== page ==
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Sheliak, Beta Lyrae (β Lyr), is the primary component in a multiple star system located in the constellation Lyra. The system appears as a single star to the unaided eye. With a combined apparent magnitude of 3.52, it is the third brightest point of light in Lyra, after Vega and Sulafat. The Beta Lyrae system lies at a distance of about 960 light years from Earth. The main pair of stars comprises a close binary system that serves as a prototype for a class of variable stars known as the Beta Lyrae variables.

Star system

The Beta Lyrae system consists of six components. The brightest of these, Beta Lyrae A, is itself a multiple star system. It is composed of an eclipsing binary pair, designated Beta Lyrae Aa and a single star, Beta Lyrae Ab. The two eclipsing components are designated Beta Lyrae Aa1 and Aa2. They form a semidetached binary system, in which gas from the surface of one of the components is transferred to the companion.

Beta Lyrae Aa1 (formally known as Sheliak) has the stellar classification B8-8II, indicating a blue bright giant star, and Beta Lyrae Aa2 is believed to also be a B-type star.

sheliak star,beta lyrae,beta lyrae star

Sheliak (Beta Lyrae), image: Wikisky

The primary component, Beta Lyrae Aa1, is much larger, fainter and less massive than the secondary. Its estimated age is only 23 million years. It was once the more massive of the two stars and, due to its high mass, it was the first to evolve away from the main sequence. As it expanded and became a giant star, it has gradually transferred most of its mass to Beta Lyrae Aa2, at a rate of about 2 x 10-5 solar masses per year (1 solar mass every 50,000 years).

The inflowing gas has formed an accretion disk around the companion, which blocks the star’s light from view and makes its exact stellar type difficult to determine. The disk itself contributes about 20% of the system’s brightness. A 2018 study found a radius of 30.0 ± 1.0 solar radii for the outer rim of the disk.

The component Aa1 now has a mass about 2.97 times that of the Sun, while the companion has 13.16 solar masses. The primary star has a radius 15.2 times that of the Sun and the secondary is 6 times larger than our star. Both stars are exceptionally hot and luminous. Beta Lyrae Aa1 has a luminosity 6,500 times that of the Sun with a surface temperature of 13,300 K and Beta Lyrae Aa2 shines with 26,300 solar luminosities with an effective temperature of about 30,000 K.

The two stars orbit each other with a period of only 12.9414 days at a separation of 0.865 milliarcseconds. The mass transfer in the system has caused an increase in the system’s orbital period of 19 seconds per year. The stars are so close that their shapes are distorted into ellipsoids by mutual interaction.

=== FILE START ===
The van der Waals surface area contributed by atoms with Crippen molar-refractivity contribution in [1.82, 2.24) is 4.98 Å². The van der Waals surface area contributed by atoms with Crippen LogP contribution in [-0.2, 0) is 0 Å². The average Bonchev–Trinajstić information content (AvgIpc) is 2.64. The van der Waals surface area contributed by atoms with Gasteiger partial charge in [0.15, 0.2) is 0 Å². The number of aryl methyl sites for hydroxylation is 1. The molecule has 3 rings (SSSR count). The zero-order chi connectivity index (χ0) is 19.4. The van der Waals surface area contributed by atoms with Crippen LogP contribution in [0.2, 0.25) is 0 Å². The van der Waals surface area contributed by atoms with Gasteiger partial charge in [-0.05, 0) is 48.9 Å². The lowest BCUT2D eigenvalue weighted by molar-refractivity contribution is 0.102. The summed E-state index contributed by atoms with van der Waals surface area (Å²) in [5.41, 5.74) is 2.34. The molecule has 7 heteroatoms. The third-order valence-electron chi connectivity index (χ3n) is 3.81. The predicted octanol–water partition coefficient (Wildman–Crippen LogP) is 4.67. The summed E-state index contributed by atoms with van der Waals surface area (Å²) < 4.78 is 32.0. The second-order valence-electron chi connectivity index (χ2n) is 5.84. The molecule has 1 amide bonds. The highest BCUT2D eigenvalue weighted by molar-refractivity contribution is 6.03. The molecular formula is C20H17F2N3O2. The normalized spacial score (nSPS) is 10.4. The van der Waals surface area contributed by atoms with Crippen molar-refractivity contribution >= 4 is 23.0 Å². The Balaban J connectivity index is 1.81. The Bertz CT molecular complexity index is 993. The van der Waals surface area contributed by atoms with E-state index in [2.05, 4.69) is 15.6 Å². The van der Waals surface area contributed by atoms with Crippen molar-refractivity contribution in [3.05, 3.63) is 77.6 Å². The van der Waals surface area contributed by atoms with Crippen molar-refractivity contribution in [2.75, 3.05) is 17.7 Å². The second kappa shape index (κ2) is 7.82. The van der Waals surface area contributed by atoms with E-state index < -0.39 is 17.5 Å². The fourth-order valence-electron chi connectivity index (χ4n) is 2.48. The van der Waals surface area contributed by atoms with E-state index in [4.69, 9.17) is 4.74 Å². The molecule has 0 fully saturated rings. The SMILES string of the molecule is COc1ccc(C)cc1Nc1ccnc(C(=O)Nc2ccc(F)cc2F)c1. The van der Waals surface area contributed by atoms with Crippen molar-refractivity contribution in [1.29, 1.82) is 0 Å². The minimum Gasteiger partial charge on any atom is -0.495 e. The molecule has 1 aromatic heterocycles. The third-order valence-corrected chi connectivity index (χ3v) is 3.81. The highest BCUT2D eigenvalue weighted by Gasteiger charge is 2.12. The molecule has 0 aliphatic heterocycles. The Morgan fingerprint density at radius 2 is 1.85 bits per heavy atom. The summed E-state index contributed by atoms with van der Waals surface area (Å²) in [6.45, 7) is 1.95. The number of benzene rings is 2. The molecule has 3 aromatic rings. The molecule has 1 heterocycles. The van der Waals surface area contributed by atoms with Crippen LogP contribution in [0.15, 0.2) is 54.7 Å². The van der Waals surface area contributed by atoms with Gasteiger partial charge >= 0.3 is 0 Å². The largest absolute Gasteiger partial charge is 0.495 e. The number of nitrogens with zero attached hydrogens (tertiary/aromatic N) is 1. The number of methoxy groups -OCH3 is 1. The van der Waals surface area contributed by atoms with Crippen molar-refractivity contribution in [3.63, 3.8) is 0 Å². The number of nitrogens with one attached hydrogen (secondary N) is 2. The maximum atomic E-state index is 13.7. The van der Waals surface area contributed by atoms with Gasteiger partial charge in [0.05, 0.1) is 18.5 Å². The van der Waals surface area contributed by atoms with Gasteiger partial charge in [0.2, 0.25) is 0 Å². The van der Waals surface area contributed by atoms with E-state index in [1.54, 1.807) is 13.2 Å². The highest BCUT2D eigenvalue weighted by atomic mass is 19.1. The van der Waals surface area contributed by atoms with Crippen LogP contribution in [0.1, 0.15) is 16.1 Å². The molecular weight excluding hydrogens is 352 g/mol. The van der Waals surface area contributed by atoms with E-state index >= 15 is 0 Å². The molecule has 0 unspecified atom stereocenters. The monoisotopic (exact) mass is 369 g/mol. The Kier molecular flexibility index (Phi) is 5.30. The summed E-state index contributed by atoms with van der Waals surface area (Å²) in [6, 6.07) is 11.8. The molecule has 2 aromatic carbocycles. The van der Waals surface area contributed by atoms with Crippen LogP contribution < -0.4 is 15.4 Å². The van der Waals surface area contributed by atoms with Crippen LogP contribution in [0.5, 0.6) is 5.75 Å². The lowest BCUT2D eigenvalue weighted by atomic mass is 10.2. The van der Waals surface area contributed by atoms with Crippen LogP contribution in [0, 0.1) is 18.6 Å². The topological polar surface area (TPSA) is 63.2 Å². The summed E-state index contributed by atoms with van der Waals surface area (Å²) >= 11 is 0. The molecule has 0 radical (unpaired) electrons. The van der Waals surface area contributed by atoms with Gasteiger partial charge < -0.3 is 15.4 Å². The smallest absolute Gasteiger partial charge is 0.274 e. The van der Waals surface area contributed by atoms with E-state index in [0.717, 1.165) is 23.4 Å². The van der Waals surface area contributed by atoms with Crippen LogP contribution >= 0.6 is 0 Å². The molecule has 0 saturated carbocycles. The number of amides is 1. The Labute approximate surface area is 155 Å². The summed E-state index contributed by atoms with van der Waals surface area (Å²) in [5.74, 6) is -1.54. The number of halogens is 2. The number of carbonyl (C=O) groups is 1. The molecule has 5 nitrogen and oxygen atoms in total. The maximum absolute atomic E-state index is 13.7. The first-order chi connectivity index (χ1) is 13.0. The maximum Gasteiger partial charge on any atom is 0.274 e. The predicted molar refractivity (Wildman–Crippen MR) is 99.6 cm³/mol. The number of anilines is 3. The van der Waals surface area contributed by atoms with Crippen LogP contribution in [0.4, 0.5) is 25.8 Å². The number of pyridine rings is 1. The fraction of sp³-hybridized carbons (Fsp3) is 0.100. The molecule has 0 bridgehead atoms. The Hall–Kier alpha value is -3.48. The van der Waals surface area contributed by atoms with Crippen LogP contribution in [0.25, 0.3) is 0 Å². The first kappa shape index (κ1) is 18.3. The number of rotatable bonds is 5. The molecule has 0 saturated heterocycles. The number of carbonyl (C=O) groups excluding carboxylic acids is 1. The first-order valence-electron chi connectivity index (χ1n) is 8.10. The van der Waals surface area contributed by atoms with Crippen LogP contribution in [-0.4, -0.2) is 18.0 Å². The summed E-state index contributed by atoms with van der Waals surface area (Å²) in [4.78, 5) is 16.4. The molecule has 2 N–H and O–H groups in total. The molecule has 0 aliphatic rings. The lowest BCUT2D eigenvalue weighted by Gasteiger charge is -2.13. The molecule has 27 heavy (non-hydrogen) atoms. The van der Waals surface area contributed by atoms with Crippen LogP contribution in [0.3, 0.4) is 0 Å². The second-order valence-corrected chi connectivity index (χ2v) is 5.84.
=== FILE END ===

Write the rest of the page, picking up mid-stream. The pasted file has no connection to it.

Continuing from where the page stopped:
The orbital elements of Beta Lyrae Aa were determined in 2008 based on images of the primary component and the companion’s accretion disk, taken with the CHARA Array interferometer and the Michigan InfraRed Combiner (MIRC).

beta lyrae orbit,beta lyrae variable

Beta Lyrae, image: Center for High Angular Resolution Astronomy (CHARA)

The brightness of Beta Lyrae varies from magnitude 3.25 to 4.36 with a period that corresponds to the system’s orbital period, 12.9414 days. The plane of the system’s orbit is almost aligned with the line of sight from our planet and, as the stars (Beta Lyrae Aa1 and Aa2) orbit, they regularly eclipse each other, causing the system’s brightness to vary.

The primary eclipses occur when the brighter primary component is eclipsed by the fainter secondary component (which is surrounded by an accretion disk). Unlike Algol-type variables, Beta Lyrae shows prominent secondary eclipses, when the brighter, less massive star passes in front of the companion. At its brightest, Sheliak is about as bright as the neighbouring Sulafat (Gamma Lyrae). At its faintest, it is the faintest of the stars that form Lyra’s distinctive parallelogram.

The Beta Lyrae system also shows irregular smaller amplitude variations, believed to be caused by changes in the accretion disk.

The variability of Beta Lyrae was discovered in 1784 by the English amateur astronomer John Goodricke, who had previously famously explained the mechanism for the variability of Algol in the constellation Perseus.

Beta Lyrae variables

The Beta Lyrae Aa system serves as the prototype for a class of variable stars known as the Beta Lyrae variables. The stars in this class include Tau Canis Majoris, Delta Pictoris, Mu1 Scorpii (Xamidimura), and Pi Scorpii (Fang).

Like Beta Lyrae, these stars are very close binary systems that periodically block each other’s light as they orbit. The light curves of these systems are always changing and it is nearly impossible to pinpoint when the eclipses begin and end. The eclipses occur very gradually because the mass transfer in the systems is so large that it envelops both components in a common atmosphere. In comparison, Algol-type eclipsing binary systems decrease in brightness with one or two minima, but for the most part their light is almost constant.

A possible third companion was detected in 2006. Designated Beta Lyrae Ab, the star is separated from the main pair by 0.54 arcseconds. It is believed to be a hot blue main sequence star of the spectral type B2-B5 V.